Although quality assessment is gaining increasing attention, there is still no consensus on how to define and grade postoperative complications. This shortcoming hampers comparison of outcome data among different centers and therapies and over time. A classification of complications published by one of the authors in 1992 was critically re-evaluated and modified to increase its accuracy and its acceptability in the surgical community. Modifications mainly focused on the manner of reporting life-threatening and permanently disabling complications. The new grading system still mostly relies on the therapy used to treat the complication. The classification was tested in a cohort of 6336 patients who underwent elective general surgery at our institution. The reproducibility and personal judgment of the classification were evaluated through an international survey with 2 questionnaires sent to 10 surgical centers worldwide. The new ranking system significantly correlated with complexity of surgery (P < 0.0001) as well as with the length of the hospital stay (P < 0.0001). A total of 144 surgeons from 10 different centers around the world and at different levels of training returned the survey. Ninety percent of the case presentations were correctly graded. The classification was considered to be simple (92% of the respondents), reproducible (91%), logical (92%), useful (90%), and comprehensive (89%). The answers of both questionnaires were not dependent on the origin of the reply and the level of training of the surgeons. The new complication classification appears reliable and may represent a compelling tool for quality assessment in surgery in all parts of the world.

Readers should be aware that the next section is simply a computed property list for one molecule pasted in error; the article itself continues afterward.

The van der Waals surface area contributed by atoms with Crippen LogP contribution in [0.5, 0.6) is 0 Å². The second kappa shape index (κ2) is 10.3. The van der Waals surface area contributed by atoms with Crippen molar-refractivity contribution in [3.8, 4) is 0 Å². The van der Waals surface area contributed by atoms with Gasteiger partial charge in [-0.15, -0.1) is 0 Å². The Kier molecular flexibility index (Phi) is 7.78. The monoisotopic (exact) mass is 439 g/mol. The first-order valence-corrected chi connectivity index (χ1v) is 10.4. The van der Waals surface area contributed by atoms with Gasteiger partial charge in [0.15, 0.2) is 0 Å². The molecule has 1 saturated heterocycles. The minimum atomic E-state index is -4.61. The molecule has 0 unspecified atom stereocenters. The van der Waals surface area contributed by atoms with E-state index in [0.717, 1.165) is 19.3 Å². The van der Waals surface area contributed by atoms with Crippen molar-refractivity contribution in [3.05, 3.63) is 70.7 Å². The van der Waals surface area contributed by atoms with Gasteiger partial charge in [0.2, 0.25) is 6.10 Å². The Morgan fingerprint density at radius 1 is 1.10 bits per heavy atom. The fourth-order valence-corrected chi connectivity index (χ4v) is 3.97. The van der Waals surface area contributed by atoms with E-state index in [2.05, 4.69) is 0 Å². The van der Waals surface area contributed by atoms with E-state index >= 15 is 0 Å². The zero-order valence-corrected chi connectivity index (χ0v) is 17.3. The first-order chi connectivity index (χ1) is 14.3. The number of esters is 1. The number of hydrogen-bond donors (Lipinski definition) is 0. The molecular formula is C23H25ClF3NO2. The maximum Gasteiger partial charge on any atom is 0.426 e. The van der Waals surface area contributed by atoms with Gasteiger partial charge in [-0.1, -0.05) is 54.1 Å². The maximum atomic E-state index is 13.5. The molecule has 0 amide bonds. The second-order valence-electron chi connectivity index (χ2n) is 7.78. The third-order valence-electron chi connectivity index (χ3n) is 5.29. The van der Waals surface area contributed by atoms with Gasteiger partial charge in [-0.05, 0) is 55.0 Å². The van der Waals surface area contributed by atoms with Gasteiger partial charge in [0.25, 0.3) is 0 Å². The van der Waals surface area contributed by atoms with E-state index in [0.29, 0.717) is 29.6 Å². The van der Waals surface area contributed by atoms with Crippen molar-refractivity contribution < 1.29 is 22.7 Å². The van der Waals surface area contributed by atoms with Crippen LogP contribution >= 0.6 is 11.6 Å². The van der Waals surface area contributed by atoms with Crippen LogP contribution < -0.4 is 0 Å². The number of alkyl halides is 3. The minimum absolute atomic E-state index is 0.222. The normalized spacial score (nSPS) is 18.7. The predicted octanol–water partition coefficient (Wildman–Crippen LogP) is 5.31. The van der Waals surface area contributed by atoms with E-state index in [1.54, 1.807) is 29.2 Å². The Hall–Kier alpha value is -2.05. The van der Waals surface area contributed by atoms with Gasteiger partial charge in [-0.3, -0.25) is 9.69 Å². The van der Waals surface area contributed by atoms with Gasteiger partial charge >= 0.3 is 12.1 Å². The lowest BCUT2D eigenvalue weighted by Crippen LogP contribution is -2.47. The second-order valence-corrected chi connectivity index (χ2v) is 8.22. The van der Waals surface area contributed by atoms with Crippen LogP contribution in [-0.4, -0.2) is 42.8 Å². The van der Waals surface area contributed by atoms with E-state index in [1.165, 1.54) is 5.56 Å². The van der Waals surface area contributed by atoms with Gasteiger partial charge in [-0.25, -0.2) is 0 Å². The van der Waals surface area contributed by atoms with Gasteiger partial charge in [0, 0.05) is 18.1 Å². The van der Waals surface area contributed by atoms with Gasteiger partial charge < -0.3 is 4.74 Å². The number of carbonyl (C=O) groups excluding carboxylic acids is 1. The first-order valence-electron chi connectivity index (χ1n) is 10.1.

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            Classification of Surgical Complications

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              • Article: not found

              The impact of the gut microbiota on human health: an integrative view.

              The human gut harbors diverse microbes that play a fundamental role in the well-being of their host. The constituents of the microbiota--bacteria, viruses, and eukaryotes--have been shown to interact with one another and with the host immune system in ways that influence the development of disease. We review these interactions and suggest that a holistic approach to studying the microbiota that goes beyond characterization of community composition and encompasses dynamic interactions between all components of the microbiota and host tissue over time will be crucial for building predictive models for diagnosis and treatment of diseases linked to imbalances in our microbiota. Copyright © 2012 Elsevier Inc. All rights reserved.